It’s taken me years, but the catalyst was that when I first moved out I lived with a roommate who wasn’t very clean and we developed a pest problem and lice - I know that lice are not caused by hygiene, but her disorganization and disregard meant she didn’t address the problem in an effective or timely manner. I moved out abruptly to a generous friend’s place. I had a large wardrobe I’d accumulated over adolescence and most of it was hang to dry/hand wash, I sanitized anything that was dryer friendly and I put the rest in garbage bags for 2 weeks. I retrieved a single hoodie 15 days later and guess what? I re-infested myself.

I have GAD so I was at my wit’s end, I put all of my clothes in the dryer and a lot of them shrunk or started falling apart. I’d been housesitting prior to my first official move so technically I’d moved three times over the course of 5 months. I couldn’t find any of my things, I never had time to unbox everything or put it away, and I realized that my copious amount of stuff was impeding my ability to enjoy or adjust to my new space. The possessions I hauled with me were actually preventing me from feeling at home!

So I began a long process of discarding old items, by giving them away or donating them whenever possible. I also lost weight, so my remaining clothes were no longer very functional. At first I bought a lot of new things but ended up donating them again pretty often, and I started asking myself these questions repeatedly: with the things I have now, how stressful would it be if I had to move again? Why am I continuing to bring new things into the house and why do I feel compelled to shop?

I realized that having lots of clothes that only served one purpose (formal, casual, winter) wasn’t compatible with my lifestyle. Because I travel so much, I need everything to be versatile and easily washed. I realized I was buying a lot of ‘aspirational’ items, things I was anticipating I would use or bought with the intention of changing my style in some way, but I didn’t have a clear direction.

When I purchase something now i think about whether I really need it or if I have something else that serves the purpose, that I’m forgetting about. I don’t ‘go shopping’, I buy items when I’ve clearly established a need for them, and I consider what I’ll wear it with, where I’ll wear it, how I need to care for it, and ultimately the room it takes up in a suitcase. I research before I buy. Every time I go to a store I know why I’m there before I enter. I might see a new version of something and think, “I’d like that, but it’s not urgent. The one I have right now is good enough, but if/when the time comes I’ll upgrade to this.” Because I choose my things carefully I’m always satisfied and don’t really feel temptation. Impulse buys never happen unless it’s a gift.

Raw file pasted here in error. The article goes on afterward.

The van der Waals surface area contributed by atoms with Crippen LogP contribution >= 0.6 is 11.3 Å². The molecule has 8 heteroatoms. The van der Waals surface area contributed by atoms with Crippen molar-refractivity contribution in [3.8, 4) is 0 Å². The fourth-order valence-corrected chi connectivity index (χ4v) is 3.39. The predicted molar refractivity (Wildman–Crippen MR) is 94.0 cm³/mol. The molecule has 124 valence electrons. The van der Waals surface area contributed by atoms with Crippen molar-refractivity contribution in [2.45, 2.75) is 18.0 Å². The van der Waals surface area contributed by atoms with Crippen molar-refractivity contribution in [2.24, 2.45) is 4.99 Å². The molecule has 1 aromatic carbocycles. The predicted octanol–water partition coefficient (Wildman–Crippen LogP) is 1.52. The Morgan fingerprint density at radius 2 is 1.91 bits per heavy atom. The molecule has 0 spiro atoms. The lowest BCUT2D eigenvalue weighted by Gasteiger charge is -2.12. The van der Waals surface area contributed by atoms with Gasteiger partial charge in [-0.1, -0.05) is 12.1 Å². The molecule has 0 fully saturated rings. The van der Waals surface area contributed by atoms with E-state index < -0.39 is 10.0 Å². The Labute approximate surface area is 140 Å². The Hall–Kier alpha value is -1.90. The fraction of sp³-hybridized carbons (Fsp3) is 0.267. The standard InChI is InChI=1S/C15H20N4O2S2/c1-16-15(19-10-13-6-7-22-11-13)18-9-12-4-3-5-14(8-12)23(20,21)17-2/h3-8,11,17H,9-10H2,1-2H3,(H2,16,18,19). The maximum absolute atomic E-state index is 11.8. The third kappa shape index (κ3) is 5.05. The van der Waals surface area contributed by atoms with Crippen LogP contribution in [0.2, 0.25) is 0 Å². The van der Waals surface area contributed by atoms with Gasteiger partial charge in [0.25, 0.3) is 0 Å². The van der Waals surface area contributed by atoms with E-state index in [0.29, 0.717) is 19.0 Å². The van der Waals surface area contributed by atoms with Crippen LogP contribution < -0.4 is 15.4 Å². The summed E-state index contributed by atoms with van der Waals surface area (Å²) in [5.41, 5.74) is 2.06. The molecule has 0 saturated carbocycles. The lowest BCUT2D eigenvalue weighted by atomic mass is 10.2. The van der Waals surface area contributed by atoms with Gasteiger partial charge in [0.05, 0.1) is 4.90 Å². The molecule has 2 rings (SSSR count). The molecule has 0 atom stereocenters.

I’ve noticed I’ve become much more resourceful, this is a minor example but a few days ago I went to use a tote bag a friend had given me, and it’s got a clear window on one side that I wanted to cover. I took a scarf I had and tied it to both handles, and secured it with a hair clip so it’s covering the window. It sounds trivial but a solution like that probably wouldn’t have occurred to me before, I would just think ‘I’ll get another tote bag’. Now I can use my free one and it looks really cute.

Instead of trying to impress others I impress myself by solving problems effectively, when I decide not to buy something because I spot a pitfall I give myself an inner high five - I’ve totally changed the way I see my things and where I get my excitement from, but that mental change has taken almost three years. After the whole lice/weight loss fiasco I got to a point where I had less than a dozen items and almost all of them were from the men’s section of value village (I’m female). I’ve literally rebuilt from the ground up.